There are 285 days until I run my first Ironman but after one quick email from my new friend Paul Peavy, former stand up comedian, current psychotherapist and two time Ironman, I have a whole new take on those 285 days and the workouts that each of those days will contain.
Last month my Daily Mile and Facebook friend Paula Kiger circulated my email request for stories and advice from first time Ironman finishers. Paul Peavy was kind enough to respond with the following bit of advice –
The first thing is “The Blank Slate.” Don’t look at the second workout of the day, don’t look at the week’s training schedule, don’t look at the month’s training schedule, don’t worry about what’s supposed to happen in nine months. Just a blank slate in your mind helps you to not get overwhelmed.”
Although this advice seemed to have a ring of truth to it, there was a part of me that didn’t believe I could follow it. There was a part of me that was sure I couldn’t internalize this advice and make it work for me. I mean come on, I am already counting days, hours, minutes…
But somehow, the bigger part of my psyche won out.
I received Paul’s email on Tuesday morning, only minutes before I was to head out for my step up run, a grueling workout that had until Tuesday always beaten me.
But that day, I won. I completed the workout even though I had never before followed Coach Jeff’s instructions to the letter. I completed the workout even though my body was begging me to quit at mile eight of the twelve mile run. I completed it even though I had to lie down for a few minutes after I had finished. It was this last bit that made me realize I had done something above and beyond anything I had done before.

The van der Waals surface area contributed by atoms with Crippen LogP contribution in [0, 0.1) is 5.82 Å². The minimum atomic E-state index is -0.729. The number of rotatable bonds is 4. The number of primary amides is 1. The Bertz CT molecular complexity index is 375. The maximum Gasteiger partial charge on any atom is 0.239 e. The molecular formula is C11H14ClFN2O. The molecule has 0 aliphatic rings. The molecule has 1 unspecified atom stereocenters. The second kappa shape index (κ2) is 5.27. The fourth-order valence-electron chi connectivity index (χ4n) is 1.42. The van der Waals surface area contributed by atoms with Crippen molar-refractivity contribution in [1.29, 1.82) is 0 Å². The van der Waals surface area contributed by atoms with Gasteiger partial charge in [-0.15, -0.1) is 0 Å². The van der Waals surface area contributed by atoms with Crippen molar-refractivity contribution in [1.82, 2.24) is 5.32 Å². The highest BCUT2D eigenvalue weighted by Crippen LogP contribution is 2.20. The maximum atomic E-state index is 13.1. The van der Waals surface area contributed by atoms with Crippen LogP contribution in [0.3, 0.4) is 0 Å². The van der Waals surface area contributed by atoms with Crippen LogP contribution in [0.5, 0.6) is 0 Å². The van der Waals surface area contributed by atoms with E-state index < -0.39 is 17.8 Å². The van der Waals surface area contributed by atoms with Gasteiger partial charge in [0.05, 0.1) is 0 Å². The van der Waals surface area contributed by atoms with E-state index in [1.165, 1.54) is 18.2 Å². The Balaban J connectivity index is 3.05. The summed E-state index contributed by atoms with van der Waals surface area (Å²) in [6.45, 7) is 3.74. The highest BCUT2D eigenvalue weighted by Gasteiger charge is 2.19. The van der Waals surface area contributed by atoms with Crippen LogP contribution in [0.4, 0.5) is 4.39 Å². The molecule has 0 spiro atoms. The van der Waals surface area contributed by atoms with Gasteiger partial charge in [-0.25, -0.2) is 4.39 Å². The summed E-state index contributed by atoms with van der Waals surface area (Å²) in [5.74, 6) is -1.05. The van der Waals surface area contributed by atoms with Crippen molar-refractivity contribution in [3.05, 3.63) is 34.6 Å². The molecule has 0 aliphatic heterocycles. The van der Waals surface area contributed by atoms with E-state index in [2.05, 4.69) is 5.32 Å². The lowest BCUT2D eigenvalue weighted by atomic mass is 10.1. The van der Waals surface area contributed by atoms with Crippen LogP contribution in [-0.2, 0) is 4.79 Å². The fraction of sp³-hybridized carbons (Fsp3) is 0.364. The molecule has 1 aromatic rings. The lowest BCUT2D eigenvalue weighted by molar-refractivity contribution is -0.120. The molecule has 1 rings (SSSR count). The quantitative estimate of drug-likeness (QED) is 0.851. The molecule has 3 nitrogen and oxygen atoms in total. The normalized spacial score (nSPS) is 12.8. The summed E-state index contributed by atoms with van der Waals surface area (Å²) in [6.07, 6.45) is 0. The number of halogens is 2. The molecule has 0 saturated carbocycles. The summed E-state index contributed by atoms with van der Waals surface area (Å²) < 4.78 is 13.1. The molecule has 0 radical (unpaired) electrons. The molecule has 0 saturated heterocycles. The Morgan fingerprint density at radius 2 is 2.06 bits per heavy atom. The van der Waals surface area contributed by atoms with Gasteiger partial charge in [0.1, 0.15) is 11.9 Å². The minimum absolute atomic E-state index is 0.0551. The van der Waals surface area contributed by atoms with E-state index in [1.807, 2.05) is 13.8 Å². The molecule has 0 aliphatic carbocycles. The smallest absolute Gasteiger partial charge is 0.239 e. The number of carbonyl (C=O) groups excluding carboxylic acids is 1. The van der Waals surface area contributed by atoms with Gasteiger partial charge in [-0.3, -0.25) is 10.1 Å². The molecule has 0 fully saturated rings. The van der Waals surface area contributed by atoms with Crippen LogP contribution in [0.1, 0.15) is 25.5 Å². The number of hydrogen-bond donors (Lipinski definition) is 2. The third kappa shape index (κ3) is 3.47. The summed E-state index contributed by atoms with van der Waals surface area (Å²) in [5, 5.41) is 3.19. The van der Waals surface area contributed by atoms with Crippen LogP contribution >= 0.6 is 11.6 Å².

Before my sweat had dried I realized something was different mentally. I couldn’t put my finger on it that day but by Friday I understood – somehow Paul’s advice had taken hold.
When I originally read Paul’s advice, I thought I understood what he was saying but I wasn’t quite sure and even today as I sit here writing about the positive influence his advice has had, I am not sure he would agree that this is what he meant but it is what came from it.
Since that day, my workouts have all been great workouts. Not easy, not effortless but effective. Each workout has served a purpose because I have held his words in my head and suddenly each workout is “the workout.”
That step up run on Tuesday was not just one step up run in a long list of step up runs. It was the step up run that would get me to Ironman. That 3100 yard swim was not just another swim. It was the swim I needed to make it to Ironman. Each of the workouts this week, whether it was a recovery ride, a swim or a run, took me a step closer to Ironman.
I don’t know what my training schedule is for the month. I don’t know how things will stack up as the year progresses. What I do know is that the next workout matters. I have to complete that workout and make it count because in 285 days I will be toeing the line on a beach in North Carolina. In 285 days I will become an Ironman.